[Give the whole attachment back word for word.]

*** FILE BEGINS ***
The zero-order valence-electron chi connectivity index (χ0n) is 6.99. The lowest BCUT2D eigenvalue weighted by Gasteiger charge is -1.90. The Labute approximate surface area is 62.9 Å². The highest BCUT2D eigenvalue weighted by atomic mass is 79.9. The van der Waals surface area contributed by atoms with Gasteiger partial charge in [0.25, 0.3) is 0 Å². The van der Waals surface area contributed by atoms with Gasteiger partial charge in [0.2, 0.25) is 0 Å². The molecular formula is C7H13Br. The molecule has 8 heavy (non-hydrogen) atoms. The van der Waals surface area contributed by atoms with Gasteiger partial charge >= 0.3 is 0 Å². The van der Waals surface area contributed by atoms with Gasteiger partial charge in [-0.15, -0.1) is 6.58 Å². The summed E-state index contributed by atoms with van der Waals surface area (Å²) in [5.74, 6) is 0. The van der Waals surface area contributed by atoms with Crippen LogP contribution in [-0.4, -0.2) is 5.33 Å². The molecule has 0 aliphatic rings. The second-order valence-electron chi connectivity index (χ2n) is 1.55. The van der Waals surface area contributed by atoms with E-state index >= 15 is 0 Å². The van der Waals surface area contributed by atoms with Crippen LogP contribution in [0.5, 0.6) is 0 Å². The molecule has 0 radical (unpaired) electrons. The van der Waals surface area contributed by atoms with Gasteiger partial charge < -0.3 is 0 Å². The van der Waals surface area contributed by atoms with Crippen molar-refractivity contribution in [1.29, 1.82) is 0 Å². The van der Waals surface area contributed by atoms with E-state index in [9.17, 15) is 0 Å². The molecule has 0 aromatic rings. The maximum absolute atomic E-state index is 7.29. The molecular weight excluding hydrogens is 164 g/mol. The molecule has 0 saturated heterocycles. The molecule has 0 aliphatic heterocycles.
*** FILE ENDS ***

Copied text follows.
The zero-order valence-electron chi connectivity index (χ0n) is 6.99. The lowest BCUT2D eigenvalue weighted by Gasteiger charge is -1.90. The Labute approximate surface area is 62.9 Å². The highest BCUT2D eigenvalue weighted by atomic mass is 79.9. The van der Waals surface area contributed by atoms with Gasteiger partial charge in [0.25, 0.3) is 0 Å². The van der Waals surface area contributed by atoms with Gasteiger partial charge in [0.2, 0.25) is 0 Å². The molecular formula is C7H13Br. The molecule has 8 heavy (non-hydrogen) atoms. The van der Waals surface area contributed by atoms with Gasteiger partial charge >= 0.3 is 0 Å². The van der Waals surface area contributed by atoms with Gasteiger partial charge in [-0.15, -0.1) is 6.58 Å². The summed E-state index contributed by atoms with van der Waals surface area (Å²) in [5.74, 6) is 0. The van der Waals surface area contributed by atoms with Crippen LogP contribution in [-0.4, -0.2) is 5.33 Å². The molecule has 0 aliphatic rings. The second-order valence-electron chi connectivity index (χ2n) is 1.55. The van der Waals surface area contributed by atoms with E-state index >= 15 is 0 Å². The van der Waals surface area contributed by atoms with Crippen LogP contribution in [0.5, 0.6) is 0 Å². The molecule has 0 radical (unpaired) electrons. The van der Waals surface area contributed by atoms with Gasteiger partial charge < -0.3 is 0 Å². The van der Waals surface area contributed by atoms with Crippen molar-refractivity contribution in [1.29, 1.82) is 0 Å². The van der Waals surface area contributed by atoms with E-state index in [9.17, 15) is 0 Å². The molecule has 0 aromatic rings. The maximum absolute atomic E-state index is 7.29. The molecular weight excluding hydrogens is 164 g/mol. The molecule has 0 saturated heterocycles. The molecule has 0 aliphatic heterocycles.